It will not be as easy to find someone with coronavirus who used your iPhone.
Before we give the impression that we’re trying to get you to put a mask on your Mac, let’s be clear. It is much more likely that you will get coronavirus from someone who sneezes you than ever because they coughed on your iPad, especially if you don’t let them use it in the first place.
The truth is that the coronavirus does not survive on surfaces for a long time, but it lasts outside the human body for a little longer than most viruses. So, when you are in a work environment where Apple devices are regularly shared, it is worth taking a few simple steps to eliminate the possibility of infection.
AppleInsider chatted with healthcare professionals and experts in the United States and the United Kingdom to find out what to do. We spoke with microbiologists and doctors, we spoke with private doctors and people from the National Health Service.
And very reassuringly, each of them told us the same things.
Sanitize yourself for coronavirus, not your device
We will cover how you clean an iPad to make sure it poses no risk of infection, but every expert we’ve talked to says the solution is what you do after handling devices.
Wash your hands thoroughly and preferably do so with an alcohol hand gel.
Avoid touching your face when handling a device such as an iPad. It’s the same general advice you’ll hear from the CDC and others, but it’s the same because it’s specific.
For an iPad, iPhone, iPod touch or Mac, all you need to do is keep the devices clean, keep them for yourself and wash your hands.
It’s a little more complicated with the Apple Watch and the AirPods. There is no specific advice on this, but the general rule of hand washing will help, as will the recommended methods of cleaning Apple devices.
How to disinfect your iPhone, iPad or iPod touch
Place in a stock of dry, lint-free cloths. Even after the epidemic ends, they will serve you well.
- Turn off the iPhone
- Wipe with a dry, lint-free cloth
- Never introduce liquids or moisture into the openings
- Never use compressed air or cleaning products
You could buy a screen protector. That doesn’t seem to make much difference, but you’re going to worry less about damaging a two-dollar screen protector than a thousand-dollar phone.
It’s certainly true, but if you get a screen protector and wipe it with a damp cloth, you can still get moisture on the sides, top, and back of the device. The best option is to wipe the device regularly with a dry, lint-free cloth, such as a lens cloth, and then wash your hands even more regularly.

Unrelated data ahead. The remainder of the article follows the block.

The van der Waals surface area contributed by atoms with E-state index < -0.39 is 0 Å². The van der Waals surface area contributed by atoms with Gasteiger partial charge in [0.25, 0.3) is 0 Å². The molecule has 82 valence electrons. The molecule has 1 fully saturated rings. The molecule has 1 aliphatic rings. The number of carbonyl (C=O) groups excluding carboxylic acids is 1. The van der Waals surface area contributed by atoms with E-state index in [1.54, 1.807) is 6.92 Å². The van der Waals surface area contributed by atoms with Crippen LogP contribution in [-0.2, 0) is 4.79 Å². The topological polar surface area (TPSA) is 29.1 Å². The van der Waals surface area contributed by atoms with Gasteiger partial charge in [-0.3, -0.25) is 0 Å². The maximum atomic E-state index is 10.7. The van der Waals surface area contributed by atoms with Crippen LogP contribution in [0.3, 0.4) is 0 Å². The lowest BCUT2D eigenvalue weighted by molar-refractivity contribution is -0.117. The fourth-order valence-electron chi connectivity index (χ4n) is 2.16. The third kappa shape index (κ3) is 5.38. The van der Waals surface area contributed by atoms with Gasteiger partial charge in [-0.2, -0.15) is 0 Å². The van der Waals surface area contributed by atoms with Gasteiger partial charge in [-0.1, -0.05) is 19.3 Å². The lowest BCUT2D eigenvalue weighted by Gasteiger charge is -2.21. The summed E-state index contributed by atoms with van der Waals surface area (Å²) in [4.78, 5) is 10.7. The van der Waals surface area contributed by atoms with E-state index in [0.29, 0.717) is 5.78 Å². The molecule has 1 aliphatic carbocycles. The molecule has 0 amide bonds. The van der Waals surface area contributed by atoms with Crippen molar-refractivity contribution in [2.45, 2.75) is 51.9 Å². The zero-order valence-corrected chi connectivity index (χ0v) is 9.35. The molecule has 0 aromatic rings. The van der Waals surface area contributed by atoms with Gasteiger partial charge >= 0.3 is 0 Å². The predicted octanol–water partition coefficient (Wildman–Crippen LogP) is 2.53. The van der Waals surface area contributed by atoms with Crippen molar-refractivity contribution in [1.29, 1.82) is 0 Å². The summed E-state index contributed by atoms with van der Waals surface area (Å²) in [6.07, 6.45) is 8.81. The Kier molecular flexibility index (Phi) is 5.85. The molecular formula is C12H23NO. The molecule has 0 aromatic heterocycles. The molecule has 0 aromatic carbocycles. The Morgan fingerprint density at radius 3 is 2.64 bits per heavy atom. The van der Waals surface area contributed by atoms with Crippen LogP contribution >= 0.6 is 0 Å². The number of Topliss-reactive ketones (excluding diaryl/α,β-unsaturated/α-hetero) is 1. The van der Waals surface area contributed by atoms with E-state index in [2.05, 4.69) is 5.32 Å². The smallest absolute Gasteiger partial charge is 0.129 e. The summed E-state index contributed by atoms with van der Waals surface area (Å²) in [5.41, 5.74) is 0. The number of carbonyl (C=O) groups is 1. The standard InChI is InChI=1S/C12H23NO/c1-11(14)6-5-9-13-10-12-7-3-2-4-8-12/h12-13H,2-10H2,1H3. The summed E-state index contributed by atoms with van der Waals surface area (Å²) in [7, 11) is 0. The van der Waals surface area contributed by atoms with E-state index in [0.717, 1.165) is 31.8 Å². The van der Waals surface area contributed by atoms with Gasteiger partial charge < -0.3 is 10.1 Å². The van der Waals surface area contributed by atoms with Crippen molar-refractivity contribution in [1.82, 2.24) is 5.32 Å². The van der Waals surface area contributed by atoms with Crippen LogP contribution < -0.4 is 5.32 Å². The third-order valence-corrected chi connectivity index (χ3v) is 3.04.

To avoid running out of hand washing or just being patient, you can touch your device less often. Ask Siri to make calls for you, for example. You can also do this via AirPods 2 or AirPods Pro.
Apple updated a page on Monday to clean the device and now says it is okay to use a 70% isopropyl alcohol wipe or Clorox disinfectant wipe to “gently wipe hard surfaces and not of your Apple product. ” Specifically, Apple indicates that it is the screen, keyboard, or other external surfaces. These are new tips, and it was previously specifically prohibited to perform on screens, to avoid removing the oleophobic coating from an iPhone or iPad or the coating from a Retina screen on a MacBook Pro. We still don’t recommend it, however, but we’re testing it on sacrificial devices for the next few weeks and will be reporting on it.
How to disinfect your AirPods or AirPods Pro
The AirPods and AirPods Pro are tiny and delicate devices that require careful handling if you want to clean them properly, or just not accidentally lose them.
Although you are not going to catch the coronavirus by yourself. So if you don’t lend them to anyone and absolutely put them back in their charging case, it’s fine.
We are not rude when we decide to greet this guy instead of shaking his hand.
Otherwise, use one of your dry, lint-free lens cloth cases and wipe the devices thoroughly.
- Never pass them underwater
- Do not put liquid in any opening
- Never use sharp objects
You can also clean the charging case with the same type of cloth, but this time slightly dampened with isopropyl alcohol.
How to disinfect your Apple Watch
It is even less likely that you will loan your Apple Watch to different people during your work day than you would with AirPods. However, it is much more common to remove the watch and leave it on your desk.
In this case, keep it clean by doing the following at regular intervals.
- Turn off the Apple Watch
- Remove it from any charger
- Wipe with a soft, dry, lint-free cloth
In this case, you can moisten this cloth with water. Assuming you have a water resistant Apple Watch, you can even place it under running water for a few seconds.
There is an additional step that you can follow, specific to Apple Watch. You can remove the tape and clean it separately.
You can do this for the convenience of being able to clean the watch without the group bothering you. However, if the bracelet is leather, you must clean it separately.
Remember, the straps need as much cleaning as the Apple Watch.
This means wiping it again, as the leather bands are not made to be water resistant.
Being sensitive during the coronavirus epidemic
It will take you longer to clean an Apple Watch strap than any other Apple device, simply because it is best to let them dry themselves. Otherwise, these are all great tips both for avoiding coronavirus and for having brilliant Apple devices.
Remember that if it seems to be deepened at best and, at worst, overly cautious, these cleaning steps are simple, you can do them when you need them.